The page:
3Di today turns its attention to a recent column in the Guardian in which Estelle Morris, Baroness Morris of Yardley, calls for the government to lead “a genuine national debate about the future needs of all children in all schools.”
This sort of “national debate” is long overdue, without a doubt, but it’s no great surprise to find that Estelle ultimately feels OK about politicians having the last word when it comes to the contents of the national curriculum, and also no doubt the overall aims and objectives, and priorities, of education.
Of course the problem with a ‘national debate’ (which was also the problem with Jim Callaghan’s ‘Great Debate’ about education) is that the political process generally applies, meaning that those who can muster the greatest number of votes for a particular point of view, no matter how uninformed or unsophisticated the voters might be, then claim victory in the debate. Public opinion, given the state of our media generally, is not always enlightened, and tends to flow with the status quo.
Once victory in the debate has been achieved then it’s game over – regardless of what the consequences might be for children, and no matter that professional issues should be continuously under review as part of an ongoing process – which is the way they do things in more enlightened countries, like Finland.
Politicians love debates. But somebody has to stand up for the rights of children, given that children have so little say in these matters themselves. What we really need is a major enquiry into, say, Primary education, which should be directed by respected professionals and the leading lights of the profession.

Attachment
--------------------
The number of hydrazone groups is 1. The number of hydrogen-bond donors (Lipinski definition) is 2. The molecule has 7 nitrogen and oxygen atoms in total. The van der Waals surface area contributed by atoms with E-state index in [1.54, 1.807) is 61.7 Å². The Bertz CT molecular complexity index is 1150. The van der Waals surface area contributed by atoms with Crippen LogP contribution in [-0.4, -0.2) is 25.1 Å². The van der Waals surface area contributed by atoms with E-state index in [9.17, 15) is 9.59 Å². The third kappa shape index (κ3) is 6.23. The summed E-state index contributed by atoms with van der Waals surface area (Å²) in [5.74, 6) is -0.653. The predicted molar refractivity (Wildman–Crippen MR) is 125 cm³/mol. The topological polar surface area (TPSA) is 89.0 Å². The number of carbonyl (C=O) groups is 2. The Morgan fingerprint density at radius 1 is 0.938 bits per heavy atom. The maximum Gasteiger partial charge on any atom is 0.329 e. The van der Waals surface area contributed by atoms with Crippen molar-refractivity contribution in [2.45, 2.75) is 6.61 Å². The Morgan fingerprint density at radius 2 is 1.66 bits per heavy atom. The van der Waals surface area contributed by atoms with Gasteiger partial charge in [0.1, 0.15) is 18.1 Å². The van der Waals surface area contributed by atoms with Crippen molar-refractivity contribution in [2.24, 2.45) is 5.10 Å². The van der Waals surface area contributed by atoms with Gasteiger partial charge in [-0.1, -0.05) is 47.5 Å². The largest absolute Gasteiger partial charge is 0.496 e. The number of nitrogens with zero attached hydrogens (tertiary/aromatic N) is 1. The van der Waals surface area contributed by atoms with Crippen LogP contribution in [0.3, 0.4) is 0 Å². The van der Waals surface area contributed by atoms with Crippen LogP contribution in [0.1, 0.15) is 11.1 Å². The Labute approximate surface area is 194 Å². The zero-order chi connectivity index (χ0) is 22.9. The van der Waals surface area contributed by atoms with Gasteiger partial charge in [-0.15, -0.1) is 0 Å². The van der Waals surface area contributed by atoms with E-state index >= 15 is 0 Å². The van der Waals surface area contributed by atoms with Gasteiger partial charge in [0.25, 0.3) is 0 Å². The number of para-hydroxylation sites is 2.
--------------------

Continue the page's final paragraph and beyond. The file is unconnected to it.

Fortunately we’ve already had one, and the report of the enquiry was published relatively recently, in 2010. Somehow I didn’t hear Estelle Morris calling for its conclusions and recommendations to be fed into a public debate.
As Jenni Russell reported in the Guardian on 26th March 2008,
“Every education secretary and minister has been distinguished by an almost wilful determination to ignore the mass of research that does not suit their agenda. Politically, that is the easiest choice. They are encouraged in this by their senior civil servants, whose careers have been built around delivering a particular agenda, and who have nothing to gain by seeing it change course. What is truly alarming is that ministers rarely even glimpse the reports they dismiss.
It seems that the Cambridge Primary Review is meeting the same fate. This extensive, diligent review of published evidence and new research was dismissed in 10 seconds by a minister in a private conversation: ‘My people say it’s rehashed.’ Publicly the Department for Children, Schools and Families has written the latest reports off as ‘re-cycled, partial and out-of-date’. It said, “We do not accept these claims . . . We have had a decade of success in raising standards.'”
“Children, their World, their Education” is the final report of the Cambridge Primary Review, which was edited by Robin Alexander and published by Routledge.
We’d like to invite Estelle Morris to begin her ‘genuine national debate’ by telling us which parts of the Cambridge Primary Review she has actually read, and which parts she feels, like her New Labour colleague, are re-cycled, partial and out-of-date. She can then go on to say which of the 78 conclusions and 75 recommendations for policy and practice she actually agrees with, following which, the rest of us can pitch in and have our say. But only if we’ve actually read the report.